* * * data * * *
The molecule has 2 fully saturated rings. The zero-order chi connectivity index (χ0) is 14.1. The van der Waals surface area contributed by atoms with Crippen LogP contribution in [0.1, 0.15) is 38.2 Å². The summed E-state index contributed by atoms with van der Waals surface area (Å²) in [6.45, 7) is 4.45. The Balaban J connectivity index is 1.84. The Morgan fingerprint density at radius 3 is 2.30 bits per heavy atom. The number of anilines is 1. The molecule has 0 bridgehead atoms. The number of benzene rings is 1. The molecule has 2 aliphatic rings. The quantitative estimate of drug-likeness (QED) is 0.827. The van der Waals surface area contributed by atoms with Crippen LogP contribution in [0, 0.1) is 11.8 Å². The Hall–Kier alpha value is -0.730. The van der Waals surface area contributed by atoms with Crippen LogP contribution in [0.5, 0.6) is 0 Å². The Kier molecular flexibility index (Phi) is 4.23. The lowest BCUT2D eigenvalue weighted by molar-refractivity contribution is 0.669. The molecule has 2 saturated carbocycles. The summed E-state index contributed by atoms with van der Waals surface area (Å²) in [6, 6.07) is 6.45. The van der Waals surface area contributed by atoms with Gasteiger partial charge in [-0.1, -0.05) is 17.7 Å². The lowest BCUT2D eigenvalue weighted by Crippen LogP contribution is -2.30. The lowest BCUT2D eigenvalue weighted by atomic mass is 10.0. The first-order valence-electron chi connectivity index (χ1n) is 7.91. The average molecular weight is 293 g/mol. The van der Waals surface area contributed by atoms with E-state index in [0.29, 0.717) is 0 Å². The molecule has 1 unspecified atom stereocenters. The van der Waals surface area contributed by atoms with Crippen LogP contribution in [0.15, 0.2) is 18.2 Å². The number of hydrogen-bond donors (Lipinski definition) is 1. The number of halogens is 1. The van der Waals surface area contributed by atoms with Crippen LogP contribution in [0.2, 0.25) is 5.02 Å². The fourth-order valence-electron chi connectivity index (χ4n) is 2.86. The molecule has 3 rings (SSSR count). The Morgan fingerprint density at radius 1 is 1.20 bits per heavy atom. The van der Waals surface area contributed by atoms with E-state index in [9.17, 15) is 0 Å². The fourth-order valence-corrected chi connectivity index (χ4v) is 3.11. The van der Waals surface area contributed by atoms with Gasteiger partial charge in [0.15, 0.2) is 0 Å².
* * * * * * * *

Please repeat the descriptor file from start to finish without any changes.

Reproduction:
The molecule has 2 fully saturated rings. The zero-order chi connectivity index (χ0) is 14.1. The van der Waals surface area contributed by atoms with Crippen LogP contribution in [0.1, 0.15) is 38.2 Å². The summed E-state index contributed by atoms with van der Waals surface area (Å²) in [6.45, 7) is 4.45. The Balaban J connectivity index is 1.84. The Morgan fingerprint density at radius 3 is 2.30 bits per heavy atom. The number of anilines is 1. The molecule has 0 bridgehead atoms. The number of benzene rings is 1. The molecule has 2 aliphatic rings. The quantitative estimate of drug-likeness (QED) is 0.827. The van der Waals surface area contributed by atoms with Crippen LogP contribution in [0, 0.1) is 11.8 Å². The Hall–Kier alpha value is -0.730. The van der Waals surface area contributed by atoms with Crippen LogP contribution in [0.5, 0.6) is 0 Å². The Kier molecular flexibility index (Phi) is 4.23. The lowest BCUT2D eigenvalue weighted by molar-refractivity contribution is 0.669. The molecule has 2 saturated carbocycles. The summed E-state index contributed by atoms with van der Waals surface area (Å²) in [6, 6.07) is 6.45. The van der Waals surface area contributed by atoms with Gasteiger partial charge in [-0.1, -0.05) is 17.7 Å². The lowest BCUT2D eigenvalue weighted by Crippen LogP contribution is -2.30. The lowest BCUT2D eigenvalue weighted by atomic mass is 10.0. The first-order valence-electron chi connectivity index (χ1n) is 7.91. The average molecular weight is 293 g/mol. The van der Waals surface area contributed by atoms with E-state index in [0.29, 0.717) is 0 Å². The molecule has 1 unspecified atom stereocenters. The van der Waals surface area contributed by atoms with Crippen LogP contribution in [0.15, 0.2) is 18.2 Å². The number of hydrogen-bond donors (Lipinski definition) is 1. The number of halogens is 1. The van der Waals surface area contributed by atoms with Crippen LogP contribution in [0.2, 0.25) is 5.02 Å². The fourth-order valence-electron chi connectivity index (χ4n) is 2.86. The molecule has 3 rings (SSSR count). The Morgan fingerprint density at radius 1 is 1.20 bits per heavy atom. The van der Waals surface area contributed by atoms with E-state index in [9.17, 15) is 0 Å². The fourth-order valence-corrected chi connectivity index (χ4v) is 3.11. The van der Waals surface area contributed by atoms with Gasteiger partial charge in [0.15, 0.2) is 0 Å².